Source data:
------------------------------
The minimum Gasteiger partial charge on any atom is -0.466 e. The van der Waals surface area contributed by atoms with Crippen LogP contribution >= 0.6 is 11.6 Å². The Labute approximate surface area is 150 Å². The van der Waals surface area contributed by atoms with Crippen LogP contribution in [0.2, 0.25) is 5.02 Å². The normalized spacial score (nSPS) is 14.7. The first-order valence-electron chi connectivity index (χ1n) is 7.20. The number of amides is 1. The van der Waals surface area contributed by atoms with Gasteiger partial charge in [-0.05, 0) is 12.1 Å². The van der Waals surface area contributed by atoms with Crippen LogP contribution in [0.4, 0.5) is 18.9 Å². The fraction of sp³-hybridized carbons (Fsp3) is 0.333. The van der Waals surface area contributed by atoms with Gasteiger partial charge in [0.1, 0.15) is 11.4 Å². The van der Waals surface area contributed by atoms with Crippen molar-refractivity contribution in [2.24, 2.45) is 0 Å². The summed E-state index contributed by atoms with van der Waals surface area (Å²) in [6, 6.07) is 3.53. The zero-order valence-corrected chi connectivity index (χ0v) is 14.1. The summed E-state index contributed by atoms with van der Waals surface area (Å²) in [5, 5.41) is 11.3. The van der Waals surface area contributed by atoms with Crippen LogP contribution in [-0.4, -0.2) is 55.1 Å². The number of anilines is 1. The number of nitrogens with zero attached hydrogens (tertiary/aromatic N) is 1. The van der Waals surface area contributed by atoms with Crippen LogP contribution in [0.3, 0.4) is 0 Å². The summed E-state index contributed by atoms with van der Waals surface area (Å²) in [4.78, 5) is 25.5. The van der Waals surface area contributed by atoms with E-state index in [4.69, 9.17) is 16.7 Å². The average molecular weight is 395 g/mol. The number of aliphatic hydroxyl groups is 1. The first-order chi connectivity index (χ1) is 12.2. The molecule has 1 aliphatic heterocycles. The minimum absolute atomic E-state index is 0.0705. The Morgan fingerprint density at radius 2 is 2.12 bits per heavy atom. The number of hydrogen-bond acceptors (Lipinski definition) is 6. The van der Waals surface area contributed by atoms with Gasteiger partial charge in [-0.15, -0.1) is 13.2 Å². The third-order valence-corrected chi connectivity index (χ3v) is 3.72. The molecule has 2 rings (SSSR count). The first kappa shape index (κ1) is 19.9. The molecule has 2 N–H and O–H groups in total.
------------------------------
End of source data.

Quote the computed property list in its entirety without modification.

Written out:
The minimum Gasteiger partial charge on any atom is -0.466 e. The van der Waals surface area contributed by atoms with Crippen LogP contribution >= 0.6 is 11.6 Å². The Labute approximate surface area is 150 Å². The van der Waals surface area contributed by atoms with Crippen LogP contribution in [0.2, 0.25) is 5.02 Å². The normalized spacial score (nSPS) is 14.7. The first-order valence-electron chi connectivity index (χ1n) is 7.20. The number of amides is 1. The van der Waals surface area contributed by atoms with Gasteiger partial charge in [-0.05, 0) is 12.1 Å². The van der Waals surface area contributed by atoms with Crippen LogP contribution in [0.4, 0.5) is 18.9 Å². The fraction of sp³-hybridized carbons (Fsp3) is 0.333. The van der Waals surface area contributed by atoms with Gasteiger partial charge in [0.1, 0.15) is 11.4 Å². The van der Waals surface area contributed by atoms with Crippen molar-refractivity contribution in [2.24, 2.45) is 0 Å². The summed E-state index contributed by atoms with van der Waals surface area (Å²) in [6, 6.07) is 3.53. The zero-order valence-corrected chi connectivity index (χ0v) is 14.1. The summed E-state index contributed by atoms with van der Waals surface area (Å²) in [5, 5.41) is 11.3. The van der Waals surface area contributed by atoms with Crippen LogP contribution in [-0.4, -0.2) is 55.1 Å². The number of anilines is 1. The number of nitrogens with zero attached hydrogens (tertiary/aromatic N) is 1. The van der Waals surface area contributed by atoms with Crippen LogP contribution in [0.3, 0.4) is 0 Å². The summed E-state index contributed by atoms with van der Waals surface area (Å²) in [4.78, 5) is 25.5. The van der Waals surface area contributed by atoms with E-state index in [4.69, 9.17) is 16.7 Å². The average molecular weight is 395 g/mol. The number of aliphatic hydroxyl groups is 1. The first-order chi connectivity index (χ1) is 12.2. The molecule has 1 aliphatic heterocycles. The minimum absolute atomic E-state index is 0.0705. The Morgan fingerprint density at radius 2 is 2.12 bits per heavy atom. The number of hydrogen-bond acceptors (Lipinski definition) is 6. The van der Waals surface area contributed by atoms with Gasteiger partial charge in [-0.15, -0.1) is 13.2 Å². The third-order valence-corrected chi connectivity index (χ3v) is 3.72. The molecule has 2 rings (SSSR count). The first kappa shape index (κ1) is 19.9. The molecule has 2 N–H and O–H groups in total.